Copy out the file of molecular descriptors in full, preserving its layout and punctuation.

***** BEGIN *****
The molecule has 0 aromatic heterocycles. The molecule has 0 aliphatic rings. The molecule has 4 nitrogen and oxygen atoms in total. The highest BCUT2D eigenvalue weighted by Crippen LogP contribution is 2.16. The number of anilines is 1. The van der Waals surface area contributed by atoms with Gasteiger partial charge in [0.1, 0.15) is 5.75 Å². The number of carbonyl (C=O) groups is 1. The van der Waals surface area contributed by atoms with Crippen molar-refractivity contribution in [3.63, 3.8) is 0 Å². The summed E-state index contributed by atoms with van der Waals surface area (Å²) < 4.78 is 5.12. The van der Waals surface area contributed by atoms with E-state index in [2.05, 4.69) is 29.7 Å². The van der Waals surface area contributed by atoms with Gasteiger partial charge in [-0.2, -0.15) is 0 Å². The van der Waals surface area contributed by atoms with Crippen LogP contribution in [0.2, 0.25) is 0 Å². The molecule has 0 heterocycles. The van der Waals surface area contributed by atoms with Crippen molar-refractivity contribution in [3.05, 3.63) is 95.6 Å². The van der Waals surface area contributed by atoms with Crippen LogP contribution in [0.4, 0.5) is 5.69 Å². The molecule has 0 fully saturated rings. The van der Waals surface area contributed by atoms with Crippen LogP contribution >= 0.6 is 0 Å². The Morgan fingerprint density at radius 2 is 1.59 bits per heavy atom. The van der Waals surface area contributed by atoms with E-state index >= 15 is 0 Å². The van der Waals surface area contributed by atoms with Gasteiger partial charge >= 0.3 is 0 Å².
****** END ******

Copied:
The molecule has 0 aromatic heterocycles. The molecule has 0 aliphatic rings. The molecule has 4 nitrogen and oxygen atoms in total. The highest BCUT2D eigenvalue weighted by Crippen LogP contribution is 2.16. The number of anilines is 1. The van der Waals surface area contributed by atoms with Gasteiger partial charge in [0.1, 0.15) is 5.75 Å². The number of carbonyl (C=O) groups is 1. The van der Waals surface area contributed by atoms with Crippen molar-refractivity contribution in [3.63, 3.8) is 0 Å². The summed E-state index contributed by atoms with van der Waals surface area (Å²) < 4.78 is 5.12. The van der Waals surface area contributed by atoms with E-state index in [2.05, 4.69) is 29.7 Å². The van der Waals surface area contributed by atoms with Gasteiger partial charge in [-0.2, -0.15) is 0 Å². The van der Waals surface area contributed by atoms with Crippen LogP contribution in [0.2, 0.25) is 0 Å². The molecule has 0 heterocycles. The van der Waals surface area contributed by atoms with Crippen molar-refractivity contribution in [3.05, 3.63) is 95.6 Å². The van der Waals surface area contributed by atoms with Crippen LogP contribution in [0.4, 0.5) is 5.69 Å². The molecule has 0 fully saturated rings. The van der Waals surface area contributed by atoms with Crippen LogP contribution >= 0.6 is 0 Å². The Morgan fingerprint density at radius 2 is 1.59 bits per heavy atom. The van der Waals surface area contributed by atoms with E-state index >= 15 is 0 Å². The van der Waals surface area contributed by atoms with Gasteiger partial charge >= 0.3 is 0 Å².